Advanced Television

SpaceX warns of falling satellites

December 20, 2018

By Chris Forrester

The influential Institute of Electrical & Electronics Engineers (IEEE) says that the proposed mega-constellation of SpaceX’s ‘Starlink’ fleet of satellites will generate “hundreds of fragments” when one of the low-Earth orbiting craft fails in space.

The IEEE, in its ‘Spectrum’ report has calculated the risks of an injury or death as 45 per cent over a 6-year period. The IEEE is using data and analysis from SpaceX and submitted to the Federal Communications Commission (FCC).

Elon Musk is backing the Starlink constellation of an eventual 12,000 satellites which he hopes will eventually carry around half of the planet’s Internet traffic.

Musk’s plan will be achieved in three stages. First will be the launch of 1584 satellites each at 550 kms high. Another 2825 satellites will follow, but at orbits ranging from between 1100-1325 kms. Stage 3 will see a much larger group of satellites, numbering 7518 and operating in Very Low Earth Orbit at just 340 kms high.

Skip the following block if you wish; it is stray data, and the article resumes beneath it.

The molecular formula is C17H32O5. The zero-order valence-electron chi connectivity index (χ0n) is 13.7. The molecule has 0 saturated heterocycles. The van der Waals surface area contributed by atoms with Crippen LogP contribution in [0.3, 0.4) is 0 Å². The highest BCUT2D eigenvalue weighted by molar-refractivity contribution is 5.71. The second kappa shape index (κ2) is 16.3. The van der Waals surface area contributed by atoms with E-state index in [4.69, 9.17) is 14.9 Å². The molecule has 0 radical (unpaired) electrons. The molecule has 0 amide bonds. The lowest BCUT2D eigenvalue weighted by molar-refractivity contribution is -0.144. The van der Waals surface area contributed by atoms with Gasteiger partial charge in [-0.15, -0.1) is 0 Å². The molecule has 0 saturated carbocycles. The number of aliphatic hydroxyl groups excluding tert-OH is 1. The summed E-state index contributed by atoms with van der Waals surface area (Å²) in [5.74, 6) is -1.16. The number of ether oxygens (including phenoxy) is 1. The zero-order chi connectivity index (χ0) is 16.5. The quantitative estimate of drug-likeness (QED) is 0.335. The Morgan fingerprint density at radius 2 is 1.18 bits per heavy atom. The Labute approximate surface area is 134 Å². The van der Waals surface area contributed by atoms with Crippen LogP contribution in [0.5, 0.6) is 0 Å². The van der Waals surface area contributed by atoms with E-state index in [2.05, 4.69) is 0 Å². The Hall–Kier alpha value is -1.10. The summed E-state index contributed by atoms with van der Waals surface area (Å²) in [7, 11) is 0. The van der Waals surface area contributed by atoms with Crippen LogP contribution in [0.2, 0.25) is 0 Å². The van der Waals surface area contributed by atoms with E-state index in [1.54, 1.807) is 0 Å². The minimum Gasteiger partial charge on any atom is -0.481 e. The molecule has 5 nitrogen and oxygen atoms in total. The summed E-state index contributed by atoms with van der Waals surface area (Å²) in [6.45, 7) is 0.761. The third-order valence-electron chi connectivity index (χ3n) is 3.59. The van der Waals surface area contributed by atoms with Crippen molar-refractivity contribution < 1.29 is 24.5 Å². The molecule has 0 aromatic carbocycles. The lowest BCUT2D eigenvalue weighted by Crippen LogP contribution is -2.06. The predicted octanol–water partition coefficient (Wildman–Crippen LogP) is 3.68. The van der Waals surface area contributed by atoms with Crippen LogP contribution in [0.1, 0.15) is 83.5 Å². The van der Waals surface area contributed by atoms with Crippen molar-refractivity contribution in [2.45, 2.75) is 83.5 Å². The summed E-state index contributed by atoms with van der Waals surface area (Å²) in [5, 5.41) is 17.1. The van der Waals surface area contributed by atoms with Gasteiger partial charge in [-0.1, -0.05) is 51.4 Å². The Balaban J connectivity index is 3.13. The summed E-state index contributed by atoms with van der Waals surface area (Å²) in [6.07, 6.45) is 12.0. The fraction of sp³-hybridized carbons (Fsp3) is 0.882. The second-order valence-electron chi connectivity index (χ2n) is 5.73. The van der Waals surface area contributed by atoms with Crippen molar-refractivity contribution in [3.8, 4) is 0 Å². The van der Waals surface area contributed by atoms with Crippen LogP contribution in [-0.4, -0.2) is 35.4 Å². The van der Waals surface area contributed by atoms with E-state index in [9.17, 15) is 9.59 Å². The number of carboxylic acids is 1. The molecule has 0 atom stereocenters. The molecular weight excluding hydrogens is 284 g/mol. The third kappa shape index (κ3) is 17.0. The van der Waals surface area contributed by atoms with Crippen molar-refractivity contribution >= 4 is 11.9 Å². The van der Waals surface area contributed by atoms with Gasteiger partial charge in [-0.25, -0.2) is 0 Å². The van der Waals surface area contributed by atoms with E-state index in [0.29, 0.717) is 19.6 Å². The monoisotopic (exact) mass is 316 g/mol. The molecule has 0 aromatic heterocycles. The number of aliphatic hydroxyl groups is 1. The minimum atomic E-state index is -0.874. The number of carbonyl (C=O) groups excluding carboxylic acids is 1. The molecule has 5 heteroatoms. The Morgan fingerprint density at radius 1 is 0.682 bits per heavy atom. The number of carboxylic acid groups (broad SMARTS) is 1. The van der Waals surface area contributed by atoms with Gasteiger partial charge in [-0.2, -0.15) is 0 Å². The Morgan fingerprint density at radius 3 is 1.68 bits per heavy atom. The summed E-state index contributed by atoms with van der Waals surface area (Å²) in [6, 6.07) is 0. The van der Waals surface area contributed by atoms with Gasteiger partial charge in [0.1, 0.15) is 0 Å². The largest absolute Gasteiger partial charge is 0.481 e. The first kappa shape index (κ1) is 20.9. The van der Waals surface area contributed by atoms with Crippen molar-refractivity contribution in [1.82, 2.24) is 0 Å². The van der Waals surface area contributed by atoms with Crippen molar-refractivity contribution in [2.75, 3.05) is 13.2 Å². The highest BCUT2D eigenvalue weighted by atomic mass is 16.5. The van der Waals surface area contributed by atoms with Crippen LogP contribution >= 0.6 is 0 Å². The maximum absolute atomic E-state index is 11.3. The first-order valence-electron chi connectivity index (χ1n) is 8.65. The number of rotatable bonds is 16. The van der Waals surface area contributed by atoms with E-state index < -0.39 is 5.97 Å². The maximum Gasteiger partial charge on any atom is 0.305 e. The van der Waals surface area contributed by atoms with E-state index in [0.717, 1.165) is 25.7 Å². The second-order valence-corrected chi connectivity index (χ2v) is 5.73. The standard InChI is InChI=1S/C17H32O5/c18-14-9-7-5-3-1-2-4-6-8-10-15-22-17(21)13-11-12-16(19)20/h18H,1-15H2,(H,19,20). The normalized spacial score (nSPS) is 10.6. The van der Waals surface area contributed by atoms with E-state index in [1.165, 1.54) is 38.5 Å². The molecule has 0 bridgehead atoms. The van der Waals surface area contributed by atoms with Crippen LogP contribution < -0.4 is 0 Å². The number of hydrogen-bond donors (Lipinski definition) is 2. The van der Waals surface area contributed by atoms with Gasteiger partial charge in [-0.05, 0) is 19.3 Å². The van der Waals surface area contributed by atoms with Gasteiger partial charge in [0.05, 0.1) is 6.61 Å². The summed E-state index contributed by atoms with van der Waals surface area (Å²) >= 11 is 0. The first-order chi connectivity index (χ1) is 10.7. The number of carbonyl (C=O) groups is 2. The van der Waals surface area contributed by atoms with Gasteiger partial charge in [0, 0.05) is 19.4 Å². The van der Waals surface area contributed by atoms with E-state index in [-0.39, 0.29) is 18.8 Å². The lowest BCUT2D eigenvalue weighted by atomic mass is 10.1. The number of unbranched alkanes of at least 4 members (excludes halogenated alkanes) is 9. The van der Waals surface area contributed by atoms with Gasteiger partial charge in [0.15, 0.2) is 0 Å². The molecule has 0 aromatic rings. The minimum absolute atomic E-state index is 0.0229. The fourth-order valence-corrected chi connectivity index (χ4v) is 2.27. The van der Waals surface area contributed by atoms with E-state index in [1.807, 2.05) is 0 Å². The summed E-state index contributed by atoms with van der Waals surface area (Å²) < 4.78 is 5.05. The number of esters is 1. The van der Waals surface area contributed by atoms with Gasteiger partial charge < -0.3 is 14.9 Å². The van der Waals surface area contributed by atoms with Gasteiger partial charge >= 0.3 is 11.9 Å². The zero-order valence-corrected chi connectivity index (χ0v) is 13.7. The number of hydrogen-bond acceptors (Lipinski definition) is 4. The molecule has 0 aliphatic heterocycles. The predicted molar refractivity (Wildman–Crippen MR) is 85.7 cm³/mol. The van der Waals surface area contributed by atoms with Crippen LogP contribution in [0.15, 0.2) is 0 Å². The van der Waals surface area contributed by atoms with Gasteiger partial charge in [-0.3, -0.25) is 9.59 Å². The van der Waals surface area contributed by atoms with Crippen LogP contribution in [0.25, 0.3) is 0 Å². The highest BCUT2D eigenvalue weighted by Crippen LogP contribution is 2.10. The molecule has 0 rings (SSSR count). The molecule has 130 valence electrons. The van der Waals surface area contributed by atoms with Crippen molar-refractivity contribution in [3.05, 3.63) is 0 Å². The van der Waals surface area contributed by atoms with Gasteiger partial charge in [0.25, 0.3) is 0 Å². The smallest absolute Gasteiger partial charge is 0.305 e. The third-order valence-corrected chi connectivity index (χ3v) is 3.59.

The IEEE describes each satellite as being about the size of a Tesla Model 3, and comprising solar panels, batteries, communications kit and laser gear, plus fuel. Each satellite should last about 6 years, and then fall out of orbit and burn up in the Earth’s atmosphere.

“Except,” as the IEEE states, “some won’t”. SpaceX, in its FCC filing, says that several kilogrammes of each Starlink craft could hit the planet. Much of the plant is water, desert or other sparsely populated areas. But NASA’s Debris Assessment Software calculates that there is – at most – a 1 in 18,200 chance of a fragment hitting someone, and just 1 in 10,000 chance of a hit from the Very Low Earth Orbiting craft.

However, more worrying perhaps is that some 6 years after launch an average of 5 satellites a day will fall to Earth, says the FCC’s calculation. This equates, says the IEEE, to an injury or death about every 6 years.

SpaceX, in fairness, reminds us that between 62 and 242 meteorites larger than 10 grams – which is very small – make it to ground level on an average day – and few do any harm. Moreover, with 7.5 billion people on Earth the risk to any one individual is refreshingly low.

Categories: Articles, DTH/Satellite